UNITED STATES DISTRICT COURT EASTERN DISTRICT OF NEW YORK ----------------------------------------------------------------X FOUGERE HOLCOMBE, Plaintiff, - against US AIRWAYS GROUP, INC., et al., Defendants. ----------------------------------------------------------------X MEMORANDUM AND ORDER 08-CV-1593 (SLT) (JO) James Orenstein, Magistrate Judge: Non-party attorney Vladimir Matsiborchuk ("Matsiborchuk") seeks to enforce a charging lien against his former client, plaintiff Fougere Holcombe ("Holcombe"); she, in turn, seeks to extinguish that lien on that ground that she discharged Matsiborchuk for cause. See Docket Entry ("DE") 114 (Matsiborchuk's original motion) ("MM I"); DE 196 (Matsiborchuk's renewed letter motion) ("MM II"); DE 185 (Holcombe's motion). Upon a referral from the Honorable Sandra L. Townes, United States District Judge, I now deny Matsiborchuk's motion for compensation, and grant Holcombe's motion to extinguish his charging lien. 1 I. Background Holcombe, initially represented by Matsiborchuk, filed suit in 2008 against her former employer, US Airways, and her union, the International Association of Machinists and Aerospace Workers, for disability-based discrimination and retaliation in violation of federal, state, and municipal law. DE 1 (Complaint). Matsiborchuk continued to represent Holcombe for several years, although the timing and circumstances of the ending of that representation is in dispute. The record is clear, however, that in a letter dated December 24, 2013, written by her current counsel Raymond The court referred the motions to me for decision rather than for a report and recommendation. Order dated March 28, 2017. Such a referral is consistent with the Federal Magistrates Act, as it does not require me to decide any of the types of motions specified in 28 U.S.C. § 636(b)(1)(A). However, because the instant order is dispositive as to Matsiborchuk's lien against Holcombe, it is subject to de novo review should any timely objections be properly filed. See Fed. R. Civ. P. 72(b)(3). 1 Nardo ("Nardo"), Holcombe informed Matsiborchuk that she had discharged him for cause and asked him to execute a substitution of counsel form that she had already signed. See DE 187 (memorandum supporting Holcombe's motion) ("H Memo. I") at 2-3; MM I, Ex. 3. In the letter discharging Matsiborchuk for cause, Holcombe cited several reasons for her decision. As Nardo described Holcombe's concerns: [Y]ou have filed documents in her case without her approval and consent, … you have suggested that she obtain a Law Guardian because she is incapable of making decisions due to some incapacity you diagnosed based on your alleged training in the Soviet Union, … you have accused Ms. Holcombe of colluding with courts against you, and you have asked her to pay for your wife's services as your legal assistant. [Holcombe] also had to pay a lien of $2,000 from a personal injury case to an attorney you referred for expenses allegedly incurred in this federal matter. MM I, Ex. 3. Over a month after Holcombe informed Matsiborchuk of his discharge for cause, on January 27, 2014, Matsiborchuk responded by claiming that he had already withdrawn from representation in October 2012. H Memo. I at 3; MM I, Ex. 4. He refused to execute the substitution form and notified Holcombe that he would pursue a demand for the reasonable value of his services rendered. Id. Holcombe filed a notice of consent to change counsel that same day, DE 110, and the court acknowledged the substitution by Order dated February 6, 2014. On February 25, 2014, Matsiborchuk filed a motion seeking several forms of relief: disqualification of the magistrate judge then assigned to the case, a retaining lien in the amount of $4,398.58 for costs and expenses, and a charging lien of $184,128.70 for attorney's fees under the doctrine of quantum meruit. DE 114. The court referred the motion to the magistrate judge on March 13, 2014. DE 118. After engaging in settlement negotiations that failed to resolve the dispute, the magistrate judge determined that her recusal was not warranted for the reasons Matsiborchuk had advanced, but nevertheless determined sua sponte that her participation in settlement discussions required her recusal from the fact-finding that would be required to resolve the request for a 2 charging lien. See DE 134. The matter was then reassigned to me on September 26, 2014. DE 134. On September 30, 2014, the court denied Matsiborchuk's remaining requests for relief: the request for a retaining lien was denied outright, 2 and the request for a charging lien was denied as premature without prejudice to renewal upon a determination as to whether he was fired for cause following resolution of the underlying litigation. DE 136. Holcombe later settled with the defendants, and the court approved the stipulation of dismissal on January 28, 2016. DE 174. On April 12, 2016, Holcombe asked for leave to seek relief as to her fee dispute with Matsiborchuk. DE 175. She filed her fully briefed motion to extinguish Matsiborchuk's charging lien on August 24, 2016. The submissions included the following materials: 3 • Holcombe's notice of motion, DE 185; • Nardo's supporting declaration, with exhibits, DE 186 ("Nardo Decl."); • Holcombe's supporting memorandum, DE 187 ("H Memo. I"); • Matsiborchuk's affirmation in opposition, with exhibits, DE 188 ("Opp. I"); • Matsiborchuk's declaration with exhibits, DE 189 ("M Decl."); and • Holcombe's reply memorandum and declaration, DE 190 ("Reply"). By Order dated November 22, 2016, I scheduled an evidentiary hearing for January 18, 2017, on the issue of whether Holcombe terminated Matsiborchuk for cause. On January 16, 2017, two Although the denial of the retaining lien required Matsiborchuk to turn over the case file to successor counsel immediately, Matsiborchuk did not do so. Instead, he filed a motion for reconsideration that the court denied on October 21, 2014. See DE 137; DE 138. Even after the denial of reconsideration, he ignored repeated requests from Nardo to produce the file. See DE 139. Instead, it took three more court orders, culminating in a warning that the next step would be an order to show cause why he should not be adjudged in contempt of this court's lawful authority, before Matsiborchuk finally allowed Nardo to retrieve his client's files on November 5, 2014. See Orders dated October 30, November 3, and November 4, 2014; DE 145; see also H Memo. I at 3. 2 3 I cite the sealed, unredacted versions; the parties also filed redacted versions on the public docket. 3 days prior to the hearing, Matsiborchuk re-filed his original motion to withdraw from 2014, and stated that he was thereby renewing his charging lien and motion for compensation. DE 196. The next day, on the eve of the hearing, Matsiborchuk filed a motion to disqualify Nardo on the basis of an alleged conflict of interest. DE 201. On January 18, 2017, I proceeded with the hearing as scheduled. At the start of the hearing, I heard argument on the motion to disqualify and concluded that the alleged conflict of interest was one that Holcombe could and did knowingly waive; I therefore denied the motion. Holcombe testified on direct examination, but Matsiborchuk required additional time to complete his cross-examination, and I scheduled the hearing to continue on February 3, 2017. See DE 202 (minute order); DE 212 (transcript of hearing dated Jan. 18, 2017) ("Tr. I"). On February 1, 2017, two days before the hearing was to resume, Matsiborchuk filed a motion to disqualify me, vacate my rulings at the hearing and subsequent orders, and reassign the case to a different judge. DE 204. At the outset of the continued hearing on February 3, 2017, I denied that motion. Matsiborchuk then proceeded with his cross-examination of Holcombe, but was unable to complete it in the allotted time. I therefore scheduled the conclusion of the hearing for February 24, 2017. See DE 205 (minute order); DE 213 (transcript of hearing dated Feb. 3, 2017) ("Tr. II"). Once again, two days before the hearing was to resume, on February 22, 2017, Matsiborchuk moved to disqualify me (and to call me as a witness), and also to transfer this action to another district court. DE 206. I denied the motion by Order dated February 23, 2017. Later the same day, Matsiborchuk filed a letter addressed to the court's Chief Judge asking her to transfer the matter to another district court. DE 207. The Chief Judge, having no authority over this case, properly took no action, but in an abundance of caution I consulted with her, and confirmed that she did not wish 4 to intervene, before proceeding with the conclusion of the hearing on February 24, 2017. 4 At the conclusion of Holcombe's testimony, both sides rested; notably, Matsiborchuk himself did not testify in his own behalf or to impeach Holcombe. At the close of the hearing, I invited each side to submit a post-hearing brief by March 27, 2017. See DE 208 (minute order); DE 214 (transcript of hearing dated Feb. 24, 2017) ("Tr. III"). Holcombe timely submitted her post-trial brief on March 27, 2017; Matsiborchuk belatedly submitted his on March 28, 2017. See DE 209 ("H Memo. II"); DE 211 ("Opp. II"). 5 II. Discussion A. Applicable Law Under New York law, "'notwithstanding the terms of the agreement between them, a client has an absolute right, at any time, with or without cause, to terminate the attorney-client relationship by discharging the attorney.'" Louima v. City of New York, 2004 WL 2359943, at *59 (E.D.N.Y. Oct. 5, 2004) (quoting Campagnola v. Mulholland, Minion & Roe, 76 N.Y.2d 38, 43 (1990)), aff'd sub nom, RoperSimpson v. Scheck, 163 F. App'x 70 (2d Cir. 2006). An attorney who is discharged without cause before a case ends "may recover either (1) in quantum meruit, the fair and reasonable value of the services rendered, or (2) a contingent portion of the former client's ultimate recovery, but only if both of the parties have so agreed." Universal Acupuncture Pain Servs., P.C. v. Quadrino & Schwartz, P.C., 370 F.3d 259, 263 (2d Cir. 2004). However, where the attorney's discharge "is for cause, the attorney has no right to compensation or a retaining lien, notwithstanding a specific retainer agreement." This was not the first time Matsiborchuk improperly sought relief from a judge not assigned to this case. On November 6, 2014, he similarly asked the current Chief Judge's predecessor to intervene. See DE 144. As in the later instance described above, the former Chief Judge properly ignored the request. Indeed, in both instances it is probable that the Chief Judge did not know of the filing when it was made because filings on the electronic docket are normally forwarded only to case participants. 4 5 I consider Matsiborchuk's submission on the merits, despite its untimeliness. 5 Garcia v. Teitler, 2004 WL 1636982, at *5 (E.D.N.Y. July 22, 2004) (quoting Campagnola, 76 N.Y.2d at 44), aff'd, 443 F.3d 202 (2d Cir. 2006); see also Adams v. City of New York, 2014 WL 4649666, at *2 (E.D.N.Y. Sept. 16, 2014) ("[I]t is well-settled that an attorney loses his right to enforce a charging lien if the attorney … is discharged for cause." (internal citations and quotation marks omitted)); Williams v. Hertz Corp., 427 N.Y.S.2d 825, 825-26 (App. Div. 1980) (holding that "an attorney who is discharged for cause or misconduct has no right to the payment of fees and no retaining lien on his client's papers"). In such a case, "[t]he burden rests with the client to demonstrate that there was just cause to terminate the attorney-client relationship." Louima, 2004 WL 2359943, at *60 (citing Casper v. Lew Lieberbaum & Co., 1999 WL 335334, at *6 (S.D.N.Y. May 26, 1999)). New York case law does not explicitly define "cause" for termination, but it does establish that the term "means that the attorney has engaged in some kind of misconduct, has been unreasonably lax in pursuing the client's case, or has otherwise improperly handled the case." Garcia, 2004 WL 1636982, at *5; see Louima, 2004 WL 2359943, at *60 (finding that when an attorney is "terminated for misconduct, the charging lien is forfeited"). Examples of the kind of attorney misconduct that support a finding of termination for cause include the following: (1) the attorney's failure to perform under the employment contract; (2) his lack of diligence in so performing; (3) his lack of ordinary skill or care in so performing; (4) his making of demands on the client which violate the terms or exceed the scope of the contract; (5) his taking of actions contrary to the client's interests or objectives; (6) his indulging in some sort of unprofessional conduct while handling the client's affairs; (7) his venting of personal or economic hostility toward the client; and (8) his loss of the client's trust and confidence. Garcia, 2004 WL 1636982, at *6 (quoting 31 Am. Jur. Proof of Facts 2d 125 § 7 (Aug. 2003)). In particular, interference with the client's right to settle can constitute misconduct sufficient to warrant discharge for cause and forfeiture of counsel's fee. Louima, 2004 WL 2359943, at *60 (citing Dagny Mgmt. Corp. v. Oppenheimer & Meltzer, 606 N.Y.S.2d 337, 339 (App. Div. 1993)); see also Marrero v. 6 Christiano, 575 F. Supp. 837, 839 (S.D.N.Y. 1983) ("Under New York law, the refusal of a client to accept a settlement offer is not good and sufficient cause for the withdrawal of an attorney."). B. Cause for Termination 1. Abusive Behavior Holcombe asserted that Matsiborchuk treated her with disrespect and contempt during his representation. As she recounted, Matsiborchuk's misbehavior included name-calling, insults, and questioning her mental competence. See Nardo Decl., Ex. 1 (Holcombe Decl.) ¶¶ 2-9 (citing interactions with Matsiborchuk "refer[ing] to [her] as 'senseless,' 'stupid,' an 'idiot,' and 'crazy,' stating that [she] need[ed] to be institutionalized"); Tr. I 21-24 (testifying that Matsiborchuk often called her senseless, inept, and inadequate, and told her she was "psychologically impaired" and needed to be under guardianship); Tr. II 39 (Matsiborchuk's insults became "progressively more hostile and frightening as [their] relationship went on"); Tr. II 44 (Matsiborchuk called Holcombe names such as "'senseless,' 'stupid,' 'incompetent,' 'crazy,' … which made [her] very frightened and uncomfortable"); Tr. III 7-8 (Matsiborchuk was "[v]ery forceful, bullying, and belligerent" in communications "[r]epeatedly for years"); see also H Memo. II at 5-9. Notwithstanding Matsiborchuk's denials, see Opp. II at 14-15, Holcombe's testimony in this regard was amply corroborated by the record of contemporaneous email exchanges between the two. Indeed, Matsiborchuk himself adduced evidence of such misconduct: to cite just one particularly egregious example, Matsiborchuk included as an exhibit to his own declaration an email in which he addressed his client thusly: "I firmly reject your pervert [sic] views and corrupt practice that you employed in this case. I reject all your bizarre and violent allegations contained in your latest communications." M Decl., Ex. 3 at 1 (Sept. 26, 2012 email). Other examples of gratuitously belittling communications abound. See id. at 4 (Oct. 21, 2009 email) ("You are intentionally taking my time to block my work on your case"); id. at 9 (May 13, 2009 email) ("Let's get things nice and 7 clear. … You are simply forcing me to remind you that the US Airways case is still before the court due solely to my effort, and you should have the common 'courtesy' to be thankful for that."); id. Ex. 5 at 1-2 (Oct. 10, 2012 email) ("In your communication, you made unintelligible and incoherent statements … [n]one of my clients have ever behaved like you."). Matsiborchuk's emails also reveal his repeated suggestions that Holcombe appoint a guardian, and his claimed ability to diagnose psychiatric competence. See id. Ex. 1 at 1 (Mar. 15, 2011 email) ("I told you during our last conference that I believe you require a guardian."); Oct. 10, 2012 email (providing the legal definition of "guardian", stating that he is "trained in the fields of forensic psychiatry, forensic psychology and forensic medicine [and] definitely trained to determine [the] existence [of psychiatric incompetence] and identify it[,]" and appending his graduate transcript as proof). 6 Over a year before she discharged him for cause, Holcombe wrote to Matsiborchuk to protest his behavior and the toll she feared it would have on his ability to adequately represent her: Each time you behave in a belligerent, unprofessional manner, additional time is needed to diffuse the situation before there is any possibility of discussion. … You completely distort my own case evidence documentation and communication which is confidential information, privileged and confidential for the sole purpose of protecting me, not to harass, threaten, or humiliate me. To apply a false meaning to it and make it Public as somehow necessary to include with court filings raises serious ethical questions. In no way are you allowed to do that and are prohibited. You have threatened, coerced, and bullied me with withdrawal and suing me at every juncture, to ensure that you can do whatever you want through leveraging fear. You also make outrageous insults, claiming that there is something wrong with me; that I am incompetent or have cognitive impairment; and in need of a legal guardian. You are in no way qualified, nor is it appropriate for you to make such statements. As an attorney, I know it is not your area, but would hope you know the process for such a determination, and you are way out of bounds as my legal representative for making such statements. I have asked you to stop with these sort of devices, and insist on it again. Matsiborchuk maintains that he suggested that Holcombe obtain a law guardian if her health prevented her from participating in court proceedings, and that she merely misunderstood his purpose in producing his credentials, which was to demonstrate "his knowledge in this area of the law[.]" Opp. II at 13. Read in context, the record belies such post hoc rationalization; Matsiborchuk was plainly questioning Holcombe's mental health based on his own claimed ability to diagnose her. 6 8 M Decl., Ex. 5 at 3 (Oct. 9, 2012 email). Holcombe echoed those concerns in other settings, both before and after she terminated Matsiborchuk for cause. See Holcombe Decl. ¶¶ 4-6 ("I was made to feel insecure and unstable by his badgering and ranting. I was actually fearful of him."); Oct. 10, 2012 email (Matsiborchuk observes that Holcombe is "dissatisfied with my services … and you do not trust me anymore."); Tr. I 47-48 (Holcombe was "in shock and scared to death and deeply upset and hurt and very afraid … I was frightened because … here is somebody that I had to trust and that I was relying on in a very vulnerable way and things were just awful then and … here was someone who was trying to take away my dignity"); Tr. II 39, 44 (Matsiborchuk's behavior "made [Holcombe] very frightened and uncomfortable and afraid" and insults became "progressively more hostile and frightening"); Tr. III 28-29 (Holcombe "had to be very careful because I was very, very afraid of [Matsiborchuk]."). Holcombe's testimony about Matsiborchuk's abusiveness was corroborated not only by the record of their prior communications, but also, to an extent, by Matsiborchuk's behavior during the hearing before me. Matsiborchuk was gratuitously combative and intimidating in his crossexamination of Holcombe, and repeatedly shouted and laughed contemptuously at her. See Tr. I 32 (instructing Matsiborchuk not to laugh at the witness); Tr. III 11 (instructing Matsiborchuk not to argue with the witness); Tr. III 45 (instructing Matsiborchuk not to laugh at the witness); Tr. III 4647 (instructing Matsiborchuk not to engage in bad faith questioning, and warning the hearing would be concluded if he engaged in such misconduct again). Indeed, after multiple instructions not to engage in such conduct and warnings that further violations would result in the termination of his cross-examination, Matsiborchuk again laughed at Holcombe and thereby forfeited his right to continue questioning her (albeit long after the time originally allotted for such questioning had lapsed). See Tr. III 48-49. 9 In short, Matsiborchuk persistently treated Holcombe in a way that no client should have to endure. Such behavior qualifies as misconduct justifying termination for cause. See Garcia, 2004 WL 1636982, at *6 (citing factors such as "indulging in … unprofessional conduct while handling the client's affairs; … venting of personal or economic hostility toward the client; and … loss of the client's trust and confidence" as constituting just cause for termination). 7 2. Interference in the Client's Right to Settle An independent basis for Holcombe's decision to terminate Matsiborchuk for cause was his interference in her right to settle the case. See Louima, 2004 WL 2359943, at *60 (interference in client's right to settle can "constitute misconduct sufficient to warrant discharge for cause and forfeiture of [the attorney's] fee") (internal citations and alterations omitted). Specifically, in an email dated March 15, 2011, Matsiborchuk wrote to Holcombe as follows: "Your value assessment is unreasonable. … If you want to kill possible negotiations, I must protest. … There are rules and procedures in determining a fair and reasonable settlement, and as I have said a million times before, I will determine whether a settlement is reasonable. If you disagree, I will immediately cease representing you and place a lien on your claim. I spent four years on this case, the better part of which I had to deal with you as if you were an opposing party because of the way you chose to behave toward me. … You refused to even pay expenses and violated the retainer in other ways (for whatever reasons). Because of this, I suggest two options: (1) transfer your rights under the retainer to someone who will pay your expenses and uphold the retainer agreement, or (2) settle. … One of the consequences that results from your decision to not uphold the retainer agreement is the imposition of further losses on me and ultimately on you. These losses may stem from a refusal to agree to a reasonable Matsiborchuk faults Holcombe for failing to include allegations of such misconduct in her December 2013 notice of discharge. See Opp. II at 7, 14-15. Such argument misses the mark: Holcombe was under no obligation to provide him with a contemporaneous, detailed inventory of his lapses if she had good cause to terminate him. If Matsiborchuk's point is that the absence of detailed assertions in her termination letter impeaches her hearing testimony as recent fabrication, I respectfully disagree: as discussed above, the historical record demonstrates that Holcombe's concerns about Matsiborchuk's abusive behavior long preceded his termination for cause. 7 10 settlement. You may choose to refuse to settle and refuse to uphold our retainer agreement, but the consequences for you would be dire." Mar. 15, 2011 email (emphasis added); see also H Memo. II at 9-12. Matsiborchuk's demand to dictate the terms of settlement to his client stands in sharp contrast with the terms of the retainer agreement, which provides that Matsiborchuk "will not settle or compromise [Holcombe's] claims without [her] prior consent." M Decl., Ex. 3 at 12. 8 Matsiborchuk's demands that Holcombe comply with his decisions regarding settlement are "actions contrary to the client's interests or objectives" and "demands on the client which violate the terms or exceed the scope of the contract[.]" See Garcia, 2004 WL 1636982, at *6. His improper threat to abandon the litigation, with "dire" consequences for Holcombe, if she did not accede to his demand to dictate her settlement position justified termination for cause not only because of its abusive nature, but independently because it interfered with Holcombe's right to settle. Louima, 2004 WL 2359943, at *60; see also Marrero, 575 F. Supp. at 839 ("[T]he refusal of a client to accept a settlement offer is not good and sufficient cause for the withdrawal of an attorney."). Although it is ultimately tangential to my ruling on the motions, I note that with respect to their dispute about the payment of expenses, Matsiborchuk is again in the wrong. The retainer agreement provided that Holcombe would be "responsible for the expenses in the course of this case[,]" id., but it did not give Matsiborchuk the unlimited right either to incur expenses unilaterally or to require interim payment of such expenses. To the contrary, the agreement explicitly required Matsiborchuk to seek Holcombe's consent in advance of incurring expenses greater than $500, and had no provision allowing Matsiborchuk to insist on the immediate or advance payment of any expenses. See id. at 12-13. Indeed, the agreement explicitly left open the possibility that Holcombe's net recovery would be determined by the total recovery minus, among other things, "expenses paid by you or advanced by me[.]" Id. at 13 (emphasis added); see also Tr. I 25; Holcombe Decl. ¶ 2 (stating that Matsiborchuk's demands to pay him made no sense, since he was hired on contingency). Matsiborchuk's assertion that Holcombe's failure to pay expenses on demand was a breach of the retainer agreement is thus unfounded. I therefore need not and do not resolve the apparent factual dispute as to whether Holcombe paid such expenses. See Tr. I 39-40 (Holcombe's testimony that that she did in fact pay all expenses). 8 11 3. Improper Threats to Withdraw Matsiborchuk's improper threat to abandon Holcombe unless she ceded control of settlement to him was not an isolated tactic: he repeatedly threatened to withdraw if she failed to listen to him and abide by his judgment. See Holcombe Decl. ¶ 5 ("If there were a dispute between us … he would repeatedly threaten to abandon representation of me."); see also H Memo. II at 12-14. In one email, Matsiborchuk "demands [Holcombe's] compliance with [his] directions" and states that "as long as I am representing you, you are not free in your decisions regarding the resolution of the legal issues pertaining to this matter." Oct. 21, 2009 email ("[I]f your behavior is aimed at my forceful withdrawal from your representation, my lien in your case is 33% of all proceeds … I explained to you many times that in order for us to be successful you must comply with my directions and stop your constant interference with my independent legal judgment. You have failed to abide by this requirement."). In the September 26, 2012 email – the subject of which is "disengagement" – Matsiborchuk threatens Holcombe with withdrawal: You must comply with my legal decisions and you have no room for further discussion of that topic. If you don't accept the legal steps I consider as necessary and the legal work I have done, or, as you are saying, 'my bad attitude,' You must have changed [sic] your attorney." … I intend to seek withdrawal from your representation because you do not accept my legal position, refused to communicate with me and do not intend to compensate my work on your case. Matsiborchuk repeated that improper threat in another email with the same subject heading sent several weeks later. See Oct. 10, 2012 email ("I have warned you in the past that I would have to withdraw if you were to continue to make unfounded criticisms of my work, to ignore my advice, to disagree with my position and to refuse to communicate with me. … Under these circumstances, I 12 can no longer continue to represent you in your legal matters."). 9 Matsiborchuk's multiple threats to abandon his representation of Holcombe if she did not comply with his dictates constitute misconduct warranting discharge for cause. See Garcia, 2004 WL 1636982, at *6 (citing "actions contrary to the client's interests or objectives" and "demands on the client which violate the terms or exceed the scope of the contract" as elements constituting just cause for termination). 10 4. Other Misconduct The foregoing suffices for me to conclude that Matsiborchuk gave Holcombe several independent reasons to discharge him for cause and therefore forfeited his right to collect a fee. In the interest of completeness, I note two other categories of misconduct that bolster resolution of the motions in Holcombe's favor but do not independently suffice to warrant such a result. First, while representing Holcombe in this litigation, Matsiborchuk also gave Holcombe advice in a related bankruptcy case in which she was appearing pro se against US Airways Group, Inc. Holcombe testified that Matsiborchuk insisted she represent herself because he did not want another attorney sharing his fee. Holcombe Decl. ¶ 7; Tr. I 22; Tr. III 16-17. Holcombe lost that Despite the email's language purporting to withdraw, Matsiborchuk continued to be Holcombe's counsel of record until replaced by Nardo, and continued to hold himself out as such even longer. Indeed, when he initially applied for an award of fees after Holcombe had discharged him for cause, Matsiborchuk explicitly continued to hold himself out as Holcombe's current counsel who was only then seeking leave to withdraw. See MM I at 1. 9 Matsiborchuk contends that Holcombe's "unprovoked hostility, insults, threats, accusations, lack of cooperation, unavailability, persistent questioning of attorney's work product and persistent intent to dictate and pursue her own legal theories and arguments directly contrary to the law her counsel's professional judgment … forced" him to withdraw from representation. MM I at 10; Opp. II at 1112. I disagree that the record supports Matsiborchuk's characterization of his relationship with Holcombe, and note that he did not testify to such misbehavior (thereby exposing himself to crossexamination on the subject). More fundamentally, however, such argument is misplaced. The record is clear that Holcombe discharged Matsiborchuk long before he ever purported to seek leave to withdraw. The resolution of both motions thus turns not on whether Holcombe gave Matsiborchuk sufficient reason to withdraw – that question is wholly moot under the circumstances – but rather whether Matsiborchuk acted in such a way as to give Holcombe cause to fire him. As explained above, he did. 10 13 case on summary judgment because, at Matsiborchuk's behest, she failed to appear for a deposition. See H Memo. at 11; Holcombe Decl. ¶ 7; Tr. II 50-54; H Memo II at 14-15. During the evidentiary hearing before me, Holcombe testified that Matsiborchuk drafted a declaration for her to sign and send to the bankruptcy court indicating that she was too ill to attend her deposition, and that she would have attended had he not "forbade her to go." Tr. II 50-54. Holcombe's bankruptcy claims were ultimately dismissed, and she was precluded form asserting them in her federal action in this court. See DE 87 at 9-10. Matsiborchuk asserts that Holcombe's medical doctor expressed the professional opinion that she was not well enough to attend the deposition, and that he could not advise his client to appear "despite the clear express instructions of health professionals to the contrary." Opp. II at 16-17 (citing doctor's note). I found Holcombe's uncontroverted testimony on the matter to be credible, and sufficient to explain the existence of the doctor's note. Nevertheless, I would hesitate before resolving the instant motions in Holcombe's favor based solely on this episode, in part because the doctor's note lends some credence to Matsiborchuk's account, and in part because of the attenuation between Matsiborchuk's alleged conduct and its effect on Holcombe's litigation of this case. Second, Matsiborchuk has engaged in disruptive tactics throughout the course of this litigation that would reasonably cause concern to any client. See H Memo. II at 15-18. A great deal of such disruptive behavior was on view after Holcombe's decision to discharge Matsiborchuk for cause: his refusal to sign a substitution of counsel and release the client file, even after repeated court orders to do so; his multiple, often last-minute, motions to disqualify lawyers and judges, to seek relief from those not authorized to give it, and to transfer the litigation elsewhere; his frequent untimely requests for delay; his claim at the evidentiary hearing – either feigned or unreasonable – 14 that he did not know its scope in advance and was therefore unable to prepare; 11 and his wholly unjustified accusations that other participants in this litigation harbored animus toward him because of his disability. See DE 144; DE 201; DE 204; DE 206; DE 207. No such conduct occurring after Matsiborchuk's discharge independently justifies resolving the pending motions in Holcombe's favor, but the consistency of his continued misbehavior lends credence to the proposition that Holcombe was genuinely, and reasonably, alarmed by Matsiborchuk's conduct at the time she discharged him. III. Conclusion For the reasons set forth above, I conclude that plaintiff Holcombe justifiably terminated her former counsel for cause; I therefore deny the attorney's motion for compensation in quantum meruit and grant the plaintiff's motion to extinguish the attorney's charging lien. SO ORDERED. Dated: Brooklyn, New York March 29, 2017 /s/ _ JAMES ORENSTEIN U.S. Magistrate Judge Compare Tr. II 5 (asserting lack of warning about the subject of the hearing), with Scheduling Order dated Nov. 22, 2016 (scheduling an evidentiary hearing "on the issue of termination for cause, as it relates to prior counsel, Vladimir Matsiborchuk"). 11 15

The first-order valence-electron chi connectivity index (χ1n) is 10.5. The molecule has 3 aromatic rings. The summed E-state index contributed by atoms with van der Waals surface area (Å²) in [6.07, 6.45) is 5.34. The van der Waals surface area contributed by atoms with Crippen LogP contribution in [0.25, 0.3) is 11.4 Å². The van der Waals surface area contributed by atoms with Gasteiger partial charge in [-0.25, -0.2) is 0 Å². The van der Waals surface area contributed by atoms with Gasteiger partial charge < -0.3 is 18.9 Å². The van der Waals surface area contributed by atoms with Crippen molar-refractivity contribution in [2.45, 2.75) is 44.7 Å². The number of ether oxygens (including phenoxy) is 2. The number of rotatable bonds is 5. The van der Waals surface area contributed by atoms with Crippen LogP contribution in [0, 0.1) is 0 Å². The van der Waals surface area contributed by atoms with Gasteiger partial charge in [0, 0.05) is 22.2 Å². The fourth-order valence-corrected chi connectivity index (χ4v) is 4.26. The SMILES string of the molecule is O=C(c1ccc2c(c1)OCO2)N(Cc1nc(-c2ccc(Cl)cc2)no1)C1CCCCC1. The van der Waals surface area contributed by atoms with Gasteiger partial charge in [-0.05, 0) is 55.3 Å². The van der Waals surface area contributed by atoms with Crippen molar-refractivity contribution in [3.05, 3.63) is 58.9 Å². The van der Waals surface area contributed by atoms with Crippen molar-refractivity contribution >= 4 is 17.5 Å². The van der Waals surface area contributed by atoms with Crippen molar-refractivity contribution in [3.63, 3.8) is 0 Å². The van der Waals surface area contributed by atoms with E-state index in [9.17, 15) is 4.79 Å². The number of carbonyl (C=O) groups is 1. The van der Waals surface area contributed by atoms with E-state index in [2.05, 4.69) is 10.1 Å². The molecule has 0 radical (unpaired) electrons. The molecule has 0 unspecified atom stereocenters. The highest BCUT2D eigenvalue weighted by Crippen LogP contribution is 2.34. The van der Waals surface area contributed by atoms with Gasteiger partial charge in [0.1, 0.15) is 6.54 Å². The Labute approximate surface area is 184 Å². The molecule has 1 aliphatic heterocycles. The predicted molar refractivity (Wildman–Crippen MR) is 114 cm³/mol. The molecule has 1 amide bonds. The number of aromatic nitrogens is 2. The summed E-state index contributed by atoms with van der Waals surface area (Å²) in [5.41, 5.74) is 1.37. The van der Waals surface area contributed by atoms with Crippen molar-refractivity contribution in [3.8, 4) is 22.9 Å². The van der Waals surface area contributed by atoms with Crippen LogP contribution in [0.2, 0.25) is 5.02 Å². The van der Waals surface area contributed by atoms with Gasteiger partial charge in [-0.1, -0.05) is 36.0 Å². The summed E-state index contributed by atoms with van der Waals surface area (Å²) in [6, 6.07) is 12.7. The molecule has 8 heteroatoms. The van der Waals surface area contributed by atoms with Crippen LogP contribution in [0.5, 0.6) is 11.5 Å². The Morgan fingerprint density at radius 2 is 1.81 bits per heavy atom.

Disclaimer: Justia Dockets & Filings provides public litigation records from the federal appellate and district courts. These filings and docket sheets should not be considered findings of fact or liability, nor do they necessarily reflect the view of Justia.

Why Is My Information Online?